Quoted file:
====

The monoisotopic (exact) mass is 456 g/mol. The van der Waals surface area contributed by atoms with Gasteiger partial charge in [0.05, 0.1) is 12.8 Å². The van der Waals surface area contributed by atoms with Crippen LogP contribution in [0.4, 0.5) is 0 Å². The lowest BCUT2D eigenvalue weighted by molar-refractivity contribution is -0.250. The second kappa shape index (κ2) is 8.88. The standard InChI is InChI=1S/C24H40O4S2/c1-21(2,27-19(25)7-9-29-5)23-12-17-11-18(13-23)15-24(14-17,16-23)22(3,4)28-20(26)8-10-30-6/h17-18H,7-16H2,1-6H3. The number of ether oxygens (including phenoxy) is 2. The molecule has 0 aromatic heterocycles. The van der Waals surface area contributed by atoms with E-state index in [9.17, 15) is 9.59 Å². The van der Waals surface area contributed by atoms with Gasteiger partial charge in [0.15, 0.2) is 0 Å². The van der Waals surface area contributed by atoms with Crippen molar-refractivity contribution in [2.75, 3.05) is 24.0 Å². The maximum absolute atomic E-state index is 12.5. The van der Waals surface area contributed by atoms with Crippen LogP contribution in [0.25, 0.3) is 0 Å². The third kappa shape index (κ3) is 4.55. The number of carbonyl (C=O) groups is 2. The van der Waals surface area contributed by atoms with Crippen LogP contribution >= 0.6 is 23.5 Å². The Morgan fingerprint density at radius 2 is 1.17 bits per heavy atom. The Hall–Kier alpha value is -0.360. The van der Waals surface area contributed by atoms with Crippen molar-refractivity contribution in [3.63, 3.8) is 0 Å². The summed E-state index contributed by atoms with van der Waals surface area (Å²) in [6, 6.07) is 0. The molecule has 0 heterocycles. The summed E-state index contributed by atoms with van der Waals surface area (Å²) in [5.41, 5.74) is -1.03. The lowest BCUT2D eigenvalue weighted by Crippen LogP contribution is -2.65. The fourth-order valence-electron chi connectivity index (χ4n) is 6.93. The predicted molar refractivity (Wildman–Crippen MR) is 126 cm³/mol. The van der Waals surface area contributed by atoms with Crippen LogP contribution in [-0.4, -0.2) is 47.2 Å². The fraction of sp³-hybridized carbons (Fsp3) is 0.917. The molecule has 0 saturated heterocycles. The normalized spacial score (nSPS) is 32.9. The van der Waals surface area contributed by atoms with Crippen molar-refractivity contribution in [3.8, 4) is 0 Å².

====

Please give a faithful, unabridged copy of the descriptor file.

The monoisotopic (exact) mass is 456 g/mol. The van der Waals surface area contributed by atoms with Gasteiger partial charge in [0.05, 0.1) is 12.8 Å². The van der Waals surface area contributed by atoms with Crippen LogP contribution in [0.4, 0.5) is 0 Å². The lowest BCUT2D eigenvalue weighted by molar-refractivity contribution is -0.250. The second kappa shape index (κ2) is 8.88. The standard InChI is InChI=1S/C24H40O4S2/c1-21(2,27-19(25)7-9-29-5)23-12-17-11-18(13-23)15-24(14-17,16-23)22(3,4)28-20(26)8-10-30-6/h17-18H,7-16H2,1-6H3. The number of ether oxygens (including phenoxy) is 2. The molecule has 0 aromatic heterocycles. The van der Waals surface area contributed by atoms with E-state index in [9.17, 15) is 9.59 Å². The van der Waals surface area contributed by atoms with Gasteiger partial charge in [0.15, 0.2) is 0 Å². The van der Waals surface area contributed by atoms with Crippen molar-refractivity contribution in [2.75, 3.05) is 24.0 Å². The maximum absolute atomic E-state index is 12.5. The van der Waals surface area contributed by atoms with Crippen LogP contribution in [0.25, 0.3) is 0 Å². The third kappa shape index (κ3) is 4.55. The number of carbonyl (C=O) groups is 2. The van der Waals surface area contributed by atoms with Crippen LogP contribution >= 0.6 is 23.5 Å². The Morgan fingerprint density at radius 2 is 1.17 bits per heavy atom. The Hall–Kier alpha value is -0.360. The van der Waals surface area contributed by atoms with Crippen molar-refractivity contribution in [3.63, 3.8) is 0 Å². The summed E-state index contributed by atoms with van der Waals surface area (Å²) in [6, 6.07) is 0. The molecule has 0 heterocycles. The summed E-state index contributed by atoms with van der Waals surface area (Å²) in [5.41, 5.74) is -1.03. The lowest BCUT2D eigenvalue weighted by Crippen LogP contribution is -2.65. The fourth-order valence-electron chi connectivity index (χ4n) is 6.93. The predicted molar refractivity (Wildman–Crippen MR) is 126 cm³/mol. The van der Waals surface area contributed by atoms with Crippen LogP contribution in [-0.4, -0.2) is 47.2 Å². The fraction of sp³-hybridized carbons (Fsp3) is 0.917. The molecule has 0 saturated heterocycles. The normalized spacial score (nSPS) is 32.9. The van der Waals surface area contributed by atoms with Crippen molar-refractivity contribution in [3.8, 4) is 0 Å².